German Court Says EU Rules Apply to Nord Stream 2 Pipeline

DUESSELDORF (Reuters) — The Nord Stream 2 gas pipeline is not exempt from European Union rules that require the owners of pipelines to be different from the suppliers of the gas that flows in them to ensure fair competition, a German court ruled on Wednesday.

The Duesseldorf Higher Regional Court rejected a challenge brought last year by the operators of the Gazprom-backed project to carry gas from Russia to Germany under the Baltic Sea. They had argued the rules were discriminatory.

The court did not immediately explain its ruling, which can be appealed.

Dutch prices at the TTF hub were trading higher after the ruling.

"Russia’s Gazprom will be forced to auction pipeline capacity, which could delay deliveries further,” said Refinitiv gas analyst Xun Peng.

EU rules require the companies that produce, transport and distribute gas within the bloc to be separate, or "unbundled". They aim to ensure fair competition in the market and to prevent companies from possibly obstructing competitors' access to infrastructure.

This means that the company transporting the gas must auction its capacity to third parties.

The Nord Stream 2 operator claims the rules, amended in 2019, were aimed at torpedoing the pipeline. The project is strongly opposed by many European governments, some of whom see it as a Russian state venture designed to increase the EU's dependence on Russian gas.

Nord Stream 2 said the German court's decision highlighted the "discriminatory effect" of the European Union's amended Gas Directive.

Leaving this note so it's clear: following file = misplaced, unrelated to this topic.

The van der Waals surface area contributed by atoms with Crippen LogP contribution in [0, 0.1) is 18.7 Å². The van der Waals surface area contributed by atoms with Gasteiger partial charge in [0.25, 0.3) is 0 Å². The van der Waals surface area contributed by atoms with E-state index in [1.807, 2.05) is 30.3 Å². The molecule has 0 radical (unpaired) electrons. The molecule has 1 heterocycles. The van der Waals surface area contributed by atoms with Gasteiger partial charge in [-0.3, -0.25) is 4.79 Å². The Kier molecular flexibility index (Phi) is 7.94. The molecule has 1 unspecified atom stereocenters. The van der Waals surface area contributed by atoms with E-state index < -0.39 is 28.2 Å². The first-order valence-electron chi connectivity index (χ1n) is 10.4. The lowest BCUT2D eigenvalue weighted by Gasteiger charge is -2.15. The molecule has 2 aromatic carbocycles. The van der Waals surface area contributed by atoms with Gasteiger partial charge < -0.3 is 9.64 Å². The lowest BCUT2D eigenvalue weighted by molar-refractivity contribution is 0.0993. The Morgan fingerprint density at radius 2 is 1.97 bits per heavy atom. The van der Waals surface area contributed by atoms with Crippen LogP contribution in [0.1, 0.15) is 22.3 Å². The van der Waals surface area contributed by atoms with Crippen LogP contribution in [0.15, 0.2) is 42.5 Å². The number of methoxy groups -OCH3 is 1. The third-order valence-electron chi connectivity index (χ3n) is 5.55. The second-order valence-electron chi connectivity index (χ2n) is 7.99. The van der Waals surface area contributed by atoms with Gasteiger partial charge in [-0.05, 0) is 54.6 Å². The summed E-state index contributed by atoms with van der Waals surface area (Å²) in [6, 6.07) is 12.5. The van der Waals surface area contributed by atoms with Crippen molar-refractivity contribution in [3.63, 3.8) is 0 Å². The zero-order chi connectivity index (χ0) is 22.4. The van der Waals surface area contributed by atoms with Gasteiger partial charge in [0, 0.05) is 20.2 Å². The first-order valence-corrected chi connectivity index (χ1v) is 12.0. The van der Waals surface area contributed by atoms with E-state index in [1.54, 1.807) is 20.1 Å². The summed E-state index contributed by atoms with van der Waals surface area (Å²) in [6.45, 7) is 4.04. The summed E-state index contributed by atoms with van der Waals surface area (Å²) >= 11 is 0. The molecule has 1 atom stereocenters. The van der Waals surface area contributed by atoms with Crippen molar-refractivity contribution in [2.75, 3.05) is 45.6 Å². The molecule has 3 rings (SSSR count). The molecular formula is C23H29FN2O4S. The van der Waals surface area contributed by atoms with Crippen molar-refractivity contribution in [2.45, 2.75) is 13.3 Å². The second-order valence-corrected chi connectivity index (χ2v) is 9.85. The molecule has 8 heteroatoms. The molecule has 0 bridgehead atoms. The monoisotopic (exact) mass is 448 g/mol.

The rules will cost Nord Stream 2, which links Germany directly with Russia under the Baltic Sea, additional time and money but will not stop its completion.

The ruling was made after the operating consortium sought a review of the decision in May 2020 by the German energy regulator, the Bundesnetzagentur, declining to grant it an exemption.

The Kremlin said Wednesday's court ruling was a "corporative issue", adding that the consortium should take care of it itself.

"We can only reiterate... that the Nord Stream 2 is a purely commercial project... aimed at significantly strengthening European energy security," Kremlin spokesman Dmitry Peskov told reporters.

The consortium also includes five western utilities and oil companies -- Uniper, Wintershall-Dea, Royal Dutch Shell, OMV and Engie -- who put up 50% of the finance.

The $11 billion project, with a transport capacity of 55 billion cubic meters, has faced political opposition from Washington as well as from Ukraine and Poland, which stand to lose out on lucrative transit business if the pipeline goes into operation.

President Joe Biden and German Chancellor Angela Merkel last month reached an agreement that averted the threat of U.S. sanctions targeting the pipeline and its operators.

Russian President Vladimir Putin said last week only 15 km were left to finish. Merkel urged him to extend a gas transit deal with Ukraine that expires in 2024. 

The project's identically-sized forerunner, Nord Stream 1, has been exempt from unbundling rules since opening in 2011 because it was treated as an interconnector rather than as direct supplier.

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